Who won the joust of styles at number 9 in Paris? – Part 2 Posted about 2 years ago

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Who won the joust of styles at number 9 in Paris? – Part 2

It is always wonderful to watch two players at the pinnacle of their games challenging each other to move to even greater heights. That is what may happen in the joust between France’s Antoine Dupont and New Zealand’s Aaron Smith in the lead-up to the 2023 World Cup.

Smith is clearly aware of the positive effects such a challenge brings and is keen to embrace it. During the 2021 Six Nations tournament, he tweeted about Dupont: “This guy on another level! No one is near him atm. He’s the point of difference for both his club and country. He’s helping me look at parts of my game to improve.”

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Where Dupont’s point of difference is his breaking and running ability, for ‘Nugget’ it has always been his very fast, pinpoint-accurate pass. Who can forget this piece of social media wizardry?

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His first instinct is to adopt a position which allows him to deliver the ball effectively to others around him. He is a facilitator:

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‘Nugget’ splits his feet further, and pushes his torso much closer to the ball on the ground than Antoine Dupont. He is in the optimal position to deliver a pass straight off the deck. As the clip illustrates, this can make him more vulnerable to defenders looking to spoil around the fringes of the ruck.

It also tends create very different halfback behaviour during a pick & go sequence. Where the French petit general stays on top of his forwards and look for opportunities to take a step versus the first or second defender out from the ruck, Smith deliberately keeps his distance, widening the gap between himself and his forwards:

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There is no intent to become a ninth forward, the idea is to stand back and pick the right moment to link the forward progress with the backs outside him. So, when he finally commits to the base, it is with a passing opportunity in mind – in this case, linking with New Zealand number 12 Quinn Tupaea on the short-side:

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That phase takes play all the way up to the France goal-line, and the scoring sequence is even more instructive:

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There are several points of interest on this phase of play. Instead of passing immediately, Smith looks both ways before making his decision. Firstly, he looks out to his right, and that drags the eyes of the last short-side defender (Les Bleus’ right wing Damian Penaud) out in that direction too:

This is Nugget’s version of Dupont’s first step around the side of the breakdown, keeping the defender as narrow and tight as possible to the ruck. Smith stays in his ‘deep squat’, hiding himself from eyes of the defenders at the back of the ruck and disrupting the timing of their rush forward off the line.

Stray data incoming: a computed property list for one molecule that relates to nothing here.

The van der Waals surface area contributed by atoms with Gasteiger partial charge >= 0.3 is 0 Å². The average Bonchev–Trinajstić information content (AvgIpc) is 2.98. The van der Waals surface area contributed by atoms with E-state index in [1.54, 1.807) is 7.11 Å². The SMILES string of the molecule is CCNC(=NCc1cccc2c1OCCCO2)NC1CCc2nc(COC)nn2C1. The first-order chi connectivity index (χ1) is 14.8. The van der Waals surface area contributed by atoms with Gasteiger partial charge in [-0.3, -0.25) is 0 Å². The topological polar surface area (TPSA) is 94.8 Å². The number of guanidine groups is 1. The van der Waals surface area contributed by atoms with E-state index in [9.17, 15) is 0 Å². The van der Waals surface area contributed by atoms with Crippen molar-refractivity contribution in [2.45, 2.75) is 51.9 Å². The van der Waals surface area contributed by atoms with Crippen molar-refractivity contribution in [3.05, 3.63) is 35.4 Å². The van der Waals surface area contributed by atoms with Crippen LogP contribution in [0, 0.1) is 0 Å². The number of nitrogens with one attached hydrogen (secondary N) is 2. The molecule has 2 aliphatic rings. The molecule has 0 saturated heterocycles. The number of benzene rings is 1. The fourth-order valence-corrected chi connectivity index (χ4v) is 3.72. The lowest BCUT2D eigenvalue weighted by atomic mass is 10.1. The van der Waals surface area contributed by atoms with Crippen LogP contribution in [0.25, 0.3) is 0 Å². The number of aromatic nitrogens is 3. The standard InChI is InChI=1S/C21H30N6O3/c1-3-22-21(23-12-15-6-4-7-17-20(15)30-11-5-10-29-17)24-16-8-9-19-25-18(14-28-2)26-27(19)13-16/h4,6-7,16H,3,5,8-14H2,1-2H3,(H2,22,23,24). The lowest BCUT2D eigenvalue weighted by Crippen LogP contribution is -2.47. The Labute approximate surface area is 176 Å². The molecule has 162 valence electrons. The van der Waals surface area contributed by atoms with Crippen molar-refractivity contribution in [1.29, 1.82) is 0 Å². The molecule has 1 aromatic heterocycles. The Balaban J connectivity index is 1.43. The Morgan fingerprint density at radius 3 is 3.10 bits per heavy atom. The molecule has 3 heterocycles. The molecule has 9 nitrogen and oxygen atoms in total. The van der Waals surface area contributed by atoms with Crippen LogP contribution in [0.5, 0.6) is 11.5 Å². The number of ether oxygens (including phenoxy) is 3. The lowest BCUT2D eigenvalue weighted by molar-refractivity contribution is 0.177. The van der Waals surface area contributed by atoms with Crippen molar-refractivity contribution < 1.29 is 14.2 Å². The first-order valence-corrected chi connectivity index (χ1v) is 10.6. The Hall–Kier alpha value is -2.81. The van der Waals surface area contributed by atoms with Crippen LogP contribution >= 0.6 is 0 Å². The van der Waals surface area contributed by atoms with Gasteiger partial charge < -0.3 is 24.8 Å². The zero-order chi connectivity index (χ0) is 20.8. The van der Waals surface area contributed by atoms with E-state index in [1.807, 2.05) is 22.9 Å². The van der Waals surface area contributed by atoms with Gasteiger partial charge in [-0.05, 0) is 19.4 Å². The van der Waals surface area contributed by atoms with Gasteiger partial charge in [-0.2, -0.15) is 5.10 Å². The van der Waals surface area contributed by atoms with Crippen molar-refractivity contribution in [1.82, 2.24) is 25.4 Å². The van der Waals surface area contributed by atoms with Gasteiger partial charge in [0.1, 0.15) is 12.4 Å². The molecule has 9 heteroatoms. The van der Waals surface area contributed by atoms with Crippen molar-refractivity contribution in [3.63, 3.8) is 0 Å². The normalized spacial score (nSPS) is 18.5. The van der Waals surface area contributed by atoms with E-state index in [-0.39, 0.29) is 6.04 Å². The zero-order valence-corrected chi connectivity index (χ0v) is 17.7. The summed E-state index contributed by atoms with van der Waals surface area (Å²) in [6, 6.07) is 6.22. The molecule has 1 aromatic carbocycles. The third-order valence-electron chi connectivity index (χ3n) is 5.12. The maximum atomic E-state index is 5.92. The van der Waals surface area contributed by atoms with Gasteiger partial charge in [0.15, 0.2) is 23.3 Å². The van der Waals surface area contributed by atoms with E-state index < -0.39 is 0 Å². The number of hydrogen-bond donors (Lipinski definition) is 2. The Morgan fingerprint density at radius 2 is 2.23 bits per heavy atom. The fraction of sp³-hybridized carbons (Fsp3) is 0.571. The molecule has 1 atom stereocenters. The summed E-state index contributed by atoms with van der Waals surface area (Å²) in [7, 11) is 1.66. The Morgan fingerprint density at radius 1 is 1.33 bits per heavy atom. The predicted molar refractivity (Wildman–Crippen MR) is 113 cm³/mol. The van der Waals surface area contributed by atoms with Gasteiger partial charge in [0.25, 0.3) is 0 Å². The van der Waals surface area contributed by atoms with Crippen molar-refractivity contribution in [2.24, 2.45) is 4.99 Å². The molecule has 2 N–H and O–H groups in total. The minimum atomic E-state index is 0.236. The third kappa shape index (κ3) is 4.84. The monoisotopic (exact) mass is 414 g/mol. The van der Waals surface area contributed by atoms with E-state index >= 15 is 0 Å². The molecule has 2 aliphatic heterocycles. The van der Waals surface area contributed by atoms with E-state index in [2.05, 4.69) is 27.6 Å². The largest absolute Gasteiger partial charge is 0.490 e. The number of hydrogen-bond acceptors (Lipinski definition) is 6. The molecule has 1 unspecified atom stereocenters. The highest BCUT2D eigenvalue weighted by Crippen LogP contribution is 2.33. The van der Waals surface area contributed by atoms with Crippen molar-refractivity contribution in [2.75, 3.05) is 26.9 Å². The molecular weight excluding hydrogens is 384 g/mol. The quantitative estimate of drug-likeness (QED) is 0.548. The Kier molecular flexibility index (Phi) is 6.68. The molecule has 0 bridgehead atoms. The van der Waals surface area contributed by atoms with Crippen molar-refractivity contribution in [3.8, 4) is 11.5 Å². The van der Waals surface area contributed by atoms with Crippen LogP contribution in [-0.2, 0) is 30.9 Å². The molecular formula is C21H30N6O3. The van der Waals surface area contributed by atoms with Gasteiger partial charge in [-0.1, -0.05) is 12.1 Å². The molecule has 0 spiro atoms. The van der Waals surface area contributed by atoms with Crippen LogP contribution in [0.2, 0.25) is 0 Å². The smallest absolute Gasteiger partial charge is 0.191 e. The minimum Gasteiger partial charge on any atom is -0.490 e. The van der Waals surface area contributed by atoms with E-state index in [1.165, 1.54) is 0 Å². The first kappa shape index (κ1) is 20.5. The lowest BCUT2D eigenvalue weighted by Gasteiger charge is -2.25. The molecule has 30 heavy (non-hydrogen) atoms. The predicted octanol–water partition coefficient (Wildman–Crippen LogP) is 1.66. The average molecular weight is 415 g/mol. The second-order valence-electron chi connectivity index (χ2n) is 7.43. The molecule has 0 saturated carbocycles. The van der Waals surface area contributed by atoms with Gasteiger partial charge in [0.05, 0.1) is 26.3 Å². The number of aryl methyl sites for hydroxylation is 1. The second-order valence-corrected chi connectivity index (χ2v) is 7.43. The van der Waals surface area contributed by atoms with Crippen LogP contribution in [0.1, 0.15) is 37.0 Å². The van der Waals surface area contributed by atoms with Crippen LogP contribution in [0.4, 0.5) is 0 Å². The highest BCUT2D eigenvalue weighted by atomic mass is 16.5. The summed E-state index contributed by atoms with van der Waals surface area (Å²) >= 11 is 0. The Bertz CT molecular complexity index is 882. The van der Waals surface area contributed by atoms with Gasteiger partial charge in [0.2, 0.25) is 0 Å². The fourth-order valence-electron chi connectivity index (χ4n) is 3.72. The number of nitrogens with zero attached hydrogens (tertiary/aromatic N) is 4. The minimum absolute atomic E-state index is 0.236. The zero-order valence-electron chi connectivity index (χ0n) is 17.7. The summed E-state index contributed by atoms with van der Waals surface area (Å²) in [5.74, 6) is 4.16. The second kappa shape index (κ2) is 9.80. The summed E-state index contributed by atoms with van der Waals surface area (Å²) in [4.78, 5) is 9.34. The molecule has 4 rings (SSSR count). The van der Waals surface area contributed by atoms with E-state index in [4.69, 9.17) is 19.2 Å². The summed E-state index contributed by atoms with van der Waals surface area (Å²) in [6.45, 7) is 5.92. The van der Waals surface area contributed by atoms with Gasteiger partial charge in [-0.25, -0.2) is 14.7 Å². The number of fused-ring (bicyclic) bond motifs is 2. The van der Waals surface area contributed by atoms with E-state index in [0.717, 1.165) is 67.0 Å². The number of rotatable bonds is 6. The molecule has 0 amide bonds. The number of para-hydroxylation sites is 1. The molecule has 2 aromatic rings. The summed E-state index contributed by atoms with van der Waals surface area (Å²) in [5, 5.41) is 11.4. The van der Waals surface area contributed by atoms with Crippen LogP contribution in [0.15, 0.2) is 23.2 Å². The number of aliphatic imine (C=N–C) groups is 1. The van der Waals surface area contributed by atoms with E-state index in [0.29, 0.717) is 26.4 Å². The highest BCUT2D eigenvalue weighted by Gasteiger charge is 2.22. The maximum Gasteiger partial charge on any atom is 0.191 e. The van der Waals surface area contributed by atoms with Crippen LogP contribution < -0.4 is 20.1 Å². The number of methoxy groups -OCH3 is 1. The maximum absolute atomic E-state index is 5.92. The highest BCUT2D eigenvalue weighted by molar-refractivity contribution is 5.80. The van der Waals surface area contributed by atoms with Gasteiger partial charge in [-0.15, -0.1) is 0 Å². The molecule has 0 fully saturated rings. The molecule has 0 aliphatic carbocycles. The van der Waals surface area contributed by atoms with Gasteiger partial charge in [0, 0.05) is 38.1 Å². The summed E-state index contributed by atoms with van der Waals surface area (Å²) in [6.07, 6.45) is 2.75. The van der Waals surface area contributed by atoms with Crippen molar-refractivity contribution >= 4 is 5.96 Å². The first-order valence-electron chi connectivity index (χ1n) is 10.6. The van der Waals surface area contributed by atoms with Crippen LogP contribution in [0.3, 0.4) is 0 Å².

When the pass is finally made, it is fired out in a flat plane into the space ahead of the receiver, full-back Jordie Barrett. It leads him in the direction he wants to go. Here is the overhead view of the same sequence:

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Penaud is only half a metre adrift of Barrett, but given the speed and accuracy of the delivery from the base, that is enough to give the Kiwi full-back all the room he needs to squeeze in at the corner flag and plant the ball for the try.

The question of which halfback style will prove to be better suited to the quicker ruck ball produced by the new breakdown guidelines remains (delightfully) unresolved in the aftermath of the game between Les Bleus and the All Blacks in Paris. Antoine Dupont came out on the winning side of the score-line, and his extra ruggedness at the base counted for a lot: English referee Wayne Barnes encouraged early access to ball which was already lying at the hindmost foot of the ruck.

Dupont played as close to his own, and the opposition forwards as possible and was always a running threat versus first or second defender. Aaron Smith took the other fork in the road. The All Blacks like to play to width quickly and Nugget’s bullet passing suits that objective. It means that he adopts his deep squat early at the base and that can make him a vulnerable target. At the same time, he can narrow the defence with his eyes and outflank it with the length and speed of his delivery, even in positions close to the goal-line.

Whatever the outcome, the contrast in styles is likely to drive both Dupont and Smith to even greater peaks of performance in the build-up to the World Cup in 2023.

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Nick has worked as a rugby analyst and advisor to Graham Henry (1999-2002), Mike Ruddock (2004-2006) and latterly Stuart Lancaster (2011-2015). He also worked on the 2001 British & Irish Lions tour to Australia and produced his first rugby book with Graham Henry at the end of the tour. Since then, three more rugby books have followed, all of which of have either been nominated for, or won national sports book awards. The latest is a biography of Phil Larder, the first top Rugby League coach to successfully transfer over to Union. It is entitled “The Iron Curtain”. Nick has also written or contributed to four other books on literature and psychology. "He is currently writing articles for The Roar and The Rugby Site, and working as a strategy consultant to Stuart Lancaster and the Leinster coaching staff for their European matches."

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